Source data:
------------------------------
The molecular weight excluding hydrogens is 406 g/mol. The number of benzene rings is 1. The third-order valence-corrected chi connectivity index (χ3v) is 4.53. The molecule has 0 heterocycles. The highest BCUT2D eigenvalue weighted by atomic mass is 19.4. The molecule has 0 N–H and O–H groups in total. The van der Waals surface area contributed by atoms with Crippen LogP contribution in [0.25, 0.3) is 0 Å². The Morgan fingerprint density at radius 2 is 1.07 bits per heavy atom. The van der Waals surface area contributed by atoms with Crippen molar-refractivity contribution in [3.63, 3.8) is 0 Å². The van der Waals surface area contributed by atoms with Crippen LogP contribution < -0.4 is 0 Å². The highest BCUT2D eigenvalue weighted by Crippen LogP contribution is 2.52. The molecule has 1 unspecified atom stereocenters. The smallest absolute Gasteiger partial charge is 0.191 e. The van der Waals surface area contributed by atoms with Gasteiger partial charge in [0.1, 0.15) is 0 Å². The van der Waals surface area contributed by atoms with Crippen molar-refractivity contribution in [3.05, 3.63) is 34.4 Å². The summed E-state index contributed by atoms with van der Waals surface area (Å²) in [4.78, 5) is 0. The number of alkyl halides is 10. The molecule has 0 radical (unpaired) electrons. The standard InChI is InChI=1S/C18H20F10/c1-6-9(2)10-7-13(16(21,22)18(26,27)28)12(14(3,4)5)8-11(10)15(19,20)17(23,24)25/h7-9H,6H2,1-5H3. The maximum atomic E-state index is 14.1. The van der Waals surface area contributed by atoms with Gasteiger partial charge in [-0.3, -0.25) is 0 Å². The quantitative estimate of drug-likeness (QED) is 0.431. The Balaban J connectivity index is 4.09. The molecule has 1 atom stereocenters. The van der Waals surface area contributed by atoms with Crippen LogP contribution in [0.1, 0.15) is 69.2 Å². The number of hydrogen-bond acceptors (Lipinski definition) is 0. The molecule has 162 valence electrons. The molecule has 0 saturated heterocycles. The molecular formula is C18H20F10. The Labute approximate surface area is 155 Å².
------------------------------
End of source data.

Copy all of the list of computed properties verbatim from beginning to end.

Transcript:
The molecular weight excluding hydrogens is 406 g/mol. The number of benzene rings is 1. The third-order valence-corrected chi connectivity index (χ3v) is 4.53. The molecule has 0 heterocycles. The highest BCUT2D eigenvalue weighted by atomic mass is 19.4. The molecule has 0 N–H and O–H groups in total. The van der Waals surface area contributed by atoms with Crippen LogP contribution in [0.25, 0.3) is 0 Å². The Morgan fingerprint density at radius 2 is 1.07 bits per heavy atom. The van der Waals surface area contributed by atoms with Crippen molar-refractivity contribution in [3.63, 3.8) is 0 Å². The van der Waals surface area contributed by atoms with Crippen LogP contribution < -0.4 is 0 Å². The highest BCUT2D eigenvalue weighted by Crippen LogP contribution is 2.52. The molecule has 1 unspecified atom stereocenters. The smallest absolute Gasteiger partial charge is 0.191 e. The van der Waals surface area contributed by atoms with Gasteiger partial charge in [0.1, 0.15) is 0 Å². The van der Waals surface area contributed by atoms with Crippen molar-refractivity contribution in [3.05, 3.63) is 34.4 Å². The summed E-state index contributed by atoms with van der Waals surface area (Å²) in [4.78, 5) is 0. The number of alkyl halides is 10. The molecule has 0 radical (unpaired) electrons. The standard InChI is InChI=1S/C18H20F10/c1-6-9(2)10-7-13(16(21,22)18(26,27)28)12(14(3,4)5)8-11(10)15(19,20)17(23,24)25/h7-9H,6H2,1-5H3. The maximum atomic E-state index is 14.1. The van der Waals surface area contributed by atoms with Gasteiger partial charge in [-0.3, -0.25) is 0 Å². The quantitative estimate of drug-likeness (QED) is 0.431. The Balaban J connectivity index is 4.09. The molecule has 1 atom stereocenters. The van der Waals surface area contributed by atoms with Crippen LogP contribution in [0.1, 0.15) is 69.2 Å². The number of hydrogen-bond acceptors (Lipinski definition) is 0. The molecule has 162 valence electrons. The molecule has 0 saturated heterocycles. The molecular formula is C18H20F10. The Labute approximate surface area is 155 Å².